The last time I had a chance to restock my supply of conditioner from a hotel shower it was still winter. I haven't enjoyed my regular on-the-road morning meal of two English Breakfast teas and a blueberry scone from Starbucks since 2019. It's been so long, in fact, since I've even set foot in my second home—the United Club—that I've lost my frequent-flier card. Which doesn't matter a huge amount since United has lost so many of its frequent flights that, its agents tell me, it won't be able to replace any card any time soon.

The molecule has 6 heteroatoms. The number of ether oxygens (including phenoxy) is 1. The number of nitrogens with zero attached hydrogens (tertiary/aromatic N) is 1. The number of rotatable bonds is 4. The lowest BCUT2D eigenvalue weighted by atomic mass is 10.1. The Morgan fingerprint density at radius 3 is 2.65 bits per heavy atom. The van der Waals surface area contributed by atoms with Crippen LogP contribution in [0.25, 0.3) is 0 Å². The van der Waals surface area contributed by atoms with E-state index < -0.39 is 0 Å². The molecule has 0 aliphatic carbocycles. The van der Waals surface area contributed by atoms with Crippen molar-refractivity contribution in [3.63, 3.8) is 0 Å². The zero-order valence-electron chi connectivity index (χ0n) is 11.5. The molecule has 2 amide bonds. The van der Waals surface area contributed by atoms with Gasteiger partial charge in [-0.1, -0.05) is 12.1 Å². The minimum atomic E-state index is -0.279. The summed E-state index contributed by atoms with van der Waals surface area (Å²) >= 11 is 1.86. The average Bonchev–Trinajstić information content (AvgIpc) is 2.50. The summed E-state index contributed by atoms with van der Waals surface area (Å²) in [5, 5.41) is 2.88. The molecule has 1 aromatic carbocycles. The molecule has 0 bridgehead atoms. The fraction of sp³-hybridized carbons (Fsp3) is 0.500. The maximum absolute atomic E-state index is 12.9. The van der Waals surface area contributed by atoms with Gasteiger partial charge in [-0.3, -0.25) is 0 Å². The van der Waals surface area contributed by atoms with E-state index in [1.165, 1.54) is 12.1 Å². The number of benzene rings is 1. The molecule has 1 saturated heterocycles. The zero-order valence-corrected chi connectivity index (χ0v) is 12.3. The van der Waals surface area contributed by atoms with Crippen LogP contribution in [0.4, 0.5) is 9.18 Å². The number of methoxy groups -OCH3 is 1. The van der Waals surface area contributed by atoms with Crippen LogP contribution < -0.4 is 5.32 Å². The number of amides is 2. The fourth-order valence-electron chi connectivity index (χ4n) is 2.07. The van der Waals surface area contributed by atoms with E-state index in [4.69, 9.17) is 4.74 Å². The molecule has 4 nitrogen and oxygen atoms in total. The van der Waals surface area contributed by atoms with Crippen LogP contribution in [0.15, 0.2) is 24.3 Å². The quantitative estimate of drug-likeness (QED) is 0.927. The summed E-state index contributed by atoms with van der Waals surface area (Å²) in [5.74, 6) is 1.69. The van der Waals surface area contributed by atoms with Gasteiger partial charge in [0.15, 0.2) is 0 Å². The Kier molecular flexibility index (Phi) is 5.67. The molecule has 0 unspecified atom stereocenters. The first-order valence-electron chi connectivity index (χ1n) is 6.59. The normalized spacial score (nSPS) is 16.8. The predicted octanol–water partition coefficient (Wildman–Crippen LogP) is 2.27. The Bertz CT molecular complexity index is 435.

What does a lifelong traveler do in a world without travel? In this prolonged season of the virus, hundreds of millions have suffered much more than I have. But still, it's been a curious no-man's-land for those of us used to always being up in the air to go overnight from playing Bill Murray in Lost in Translation, furiously walking a treadmill in the hotel health club at 3 a.m., to Bill Murray in Groundhog Day, reliving the same morning again and again. Even as we know that the only way to break the cycle, by flying into tomorrow, is unavailable.